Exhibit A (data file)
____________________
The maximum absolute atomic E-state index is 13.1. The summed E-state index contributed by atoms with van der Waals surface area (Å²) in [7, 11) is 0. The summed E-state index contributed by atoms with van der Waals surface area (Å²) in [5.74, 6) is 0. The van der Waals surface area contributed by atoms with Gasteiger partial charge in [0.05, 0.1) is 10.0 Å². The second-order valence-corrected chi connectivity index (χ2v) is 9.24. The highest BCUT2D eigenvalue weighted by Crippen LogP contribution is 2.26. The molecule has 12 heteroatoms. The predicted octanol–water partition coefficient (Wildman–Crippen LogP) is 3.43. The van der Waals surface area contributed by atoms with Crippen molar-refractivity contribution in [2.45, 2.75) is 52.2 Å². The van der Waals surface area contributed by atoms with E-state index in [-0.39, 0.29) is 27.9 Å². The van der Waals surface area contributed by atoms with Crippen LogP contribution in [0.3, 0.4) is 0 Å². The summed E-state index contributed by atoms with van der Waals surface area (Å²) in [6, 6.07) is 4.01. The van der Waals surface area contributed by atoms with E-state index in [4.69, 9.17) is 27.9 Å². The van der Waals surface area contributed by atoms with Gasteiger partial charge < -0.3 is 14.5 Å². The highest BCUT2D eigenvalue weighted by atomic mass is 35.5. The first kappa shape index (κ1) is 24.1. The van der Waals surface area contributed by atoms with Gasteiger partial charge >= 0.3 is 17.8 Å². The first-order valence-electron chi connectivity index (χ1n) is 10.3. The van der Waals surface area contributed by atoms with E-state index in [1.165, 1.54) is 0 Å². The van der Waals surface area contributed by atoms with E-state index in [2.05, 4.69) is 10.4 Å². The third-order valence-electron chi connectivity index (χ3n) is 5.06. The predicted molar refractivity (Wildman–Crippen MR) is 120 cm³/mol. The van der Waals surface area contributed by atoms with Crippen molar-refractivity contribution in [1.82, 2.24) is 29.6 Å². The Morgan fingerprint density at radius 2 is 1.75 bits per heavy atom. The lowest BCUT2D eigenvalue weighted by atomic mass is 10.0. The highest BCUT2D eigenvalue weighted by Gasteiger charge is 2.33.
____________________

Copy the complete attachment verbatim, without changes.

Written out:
The maximum absolute atomic E-state index is 13.1. The summed E-state index contributed by atoms with van der Waals surface area (Å²) in [7, 11) is 0. The summed E-state index contributed by atoms with van der Waals surface area (Å²) in [5.74, 6) is 0. The van der Waals surface area contributed by atoms with Gasteiger partial charge in [0.05, 0.1) is 10.0 Å². The second-order valence-corrected chi connectivity index (χ2v) is 9.24. The highest BCUT2D eigenvalue weighted by Crippen LogP contribution is 2.26. The molecule has 12 heteroatoms. The predicted octanol–water partition coefficient (Wildman–Crippen LogP) is 3.43. The van der Waals surface area contributed by atoms with Crippen molar-refractivity contribution in [2.45, 2.75) is 52.2 Å². The van der Waals surface area contributed by atoms with E-state index in [-0.39, 0.29) is 27.9 Å². The van der Waals surface area contributed by atoms with Crippen LogP contribution in [0.3, 0.4) is 0 Å². The summed E-state index contributed by atoms with van der Waals surface area (Å²) in [6, 6.07) is 4.01. The van der Waals surface area contributed by atoms with E-state index in [4.69, 9.17) is 27.9 Å². The van der Waals surface area contributed by atoms with Gasteiger partial charge < -0.3 is 14.5 Å². The highest BCUT2D eigenvalue weighted by atomic mass is 35.5. The first kappa shape index (κ1) is 24.1. The van der Waals surface area contributed by atoms with Gasteiger partial charge >= 0.3 is 17.8 Å². The first-order valence-electron chi connectivity index (χ1n) is 10.3. The van der Waals surface area contributed by atoms with E-state index in [1.165, 1.54) is 0 Å². The van der Waals surface area contributed by atoms with E-state index in [2.05, 4.69) is 10.4 Å². The third-order valence-electron chi connectivity index (χ3n) is 5.06. The predicted molar refractivity (Wildman–Crippen MR) is 120 cm³/mol. The van der Waals surface area contributed by atoms with Crippen molar-refractivity contribution in [1.82, 2.24) is 29.6 Å². The Morgan fingerprint density at radius 2 is 1.75 bits per heavy atom. The lowest BCUT2D eigenvalue weighted by atomic mass is 10.0. The highest BCUT2D eigenvalue weighted by Gasteiger charge is 2.33.